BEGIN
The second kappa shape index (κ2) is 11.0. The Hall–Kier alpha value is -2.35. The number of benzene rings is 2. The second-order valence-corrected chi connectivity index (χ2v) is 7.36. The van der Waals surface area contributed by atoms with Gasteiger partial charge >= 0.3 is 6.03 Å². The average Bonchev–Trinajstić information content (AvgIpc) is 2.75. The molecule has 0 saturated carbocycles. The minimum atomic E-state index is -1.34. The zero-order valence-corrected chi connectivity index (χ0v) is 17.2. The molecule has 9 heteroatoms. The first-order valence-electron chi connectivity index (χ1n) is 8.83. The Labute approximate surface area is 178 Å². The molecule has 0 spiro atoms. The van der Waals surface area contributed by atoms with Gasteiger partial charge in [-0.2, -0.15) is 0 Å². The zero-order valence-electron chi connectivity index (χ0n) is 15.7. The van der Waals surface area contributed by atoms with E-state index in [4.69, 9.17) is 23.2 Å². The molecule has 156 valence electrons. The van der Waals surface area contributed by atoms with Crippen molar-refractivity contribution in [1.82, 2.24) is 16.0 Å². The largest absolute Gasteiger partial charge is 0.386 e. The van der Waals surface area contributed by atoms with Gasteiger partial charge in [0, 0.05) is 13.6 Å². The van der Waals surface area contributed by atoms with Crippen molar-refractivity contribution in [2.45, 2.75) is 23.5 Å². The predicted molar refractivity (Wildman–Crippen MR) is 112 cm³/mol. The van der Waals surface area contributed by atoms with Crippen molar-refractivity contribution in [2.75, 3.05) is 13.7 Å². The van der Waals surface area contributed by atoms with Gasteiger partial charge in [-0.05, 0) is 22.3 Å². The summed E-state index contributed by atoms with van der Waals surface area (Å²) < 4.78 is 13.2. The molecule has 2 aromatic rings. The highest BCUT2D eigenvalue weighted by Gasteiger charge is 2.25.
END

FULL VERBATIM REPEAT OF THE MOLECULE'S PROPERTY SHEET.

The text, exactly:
The second kappa shape index (κ2) is 11.0. The Hall–Kier alpha value is -2.35. The number of benzene rings is 2. The second-order valence-corrected chi connectivity index (χ2v) is 7.36. The van der Waals surface area contributed by atoms with Gasteiger partial charge >= 0.3 is 6.03 Å². The average Bonchev–Trinajstić information content (AvgIpc) is 2.75. The molecule has 0 saturated carbocycles. The minimum atomic E-state index is -1.34. The zero-order valence-corrected chi connectivity index (χ0v) is 17.2. The molecule has 9 heteroatoms. The first-order valence-electron chi connectivity index (χ1n) is 8.83. The Labute approximate surface area is 178 Å². The molecule has 0 spiro atoms. The van der Waals surface area contributed by atoms with Gasteiger partial charge in [-0.2, -0.15) is 0 Å². The zero-order valence-electron chi connectivity index (χ0n) is 15.7. The van der Waals surface area contributed by atoms with E-state index in [4.69, 9.17) is 23.2 Å². The molecule has 156 valence electrons. The van der Waals surface area contributed by atoms with Crippen molar-refractivity contribution in [1.82, 2.24) is 16.0 Å². The largest absolute Gasteiger partial charge is 0.386 e. The van der Waals surface area contributed by atoms with Gasteiger partial charge in [0, 0.05) is 13.6 Å². The van der Waals surface area contributed by atoms with Crippen molar-refractivity contribution in [2.45, 2.75) is 23.5 Å². The predicted molar refractivity (Wildman–Crippen MR) is 112 cm³/mol. The van der Waals surface area contributed by atoms with Crippen molar-refractivity contribution in [2.75, 3.05) is 13.7 Å². The van der Waals surface area contributed by atoms with Gasteiger partial charge in [-0.05, 0) is 22.3 Å². The summed E-state index contributed by atoms with van der Waals surface area (Å²) < 4.78 is 13.2. The molecule has 2 aromatic rings. The highest BCUT2D eigenvalue weighted by Gasteiger charge is 2.25.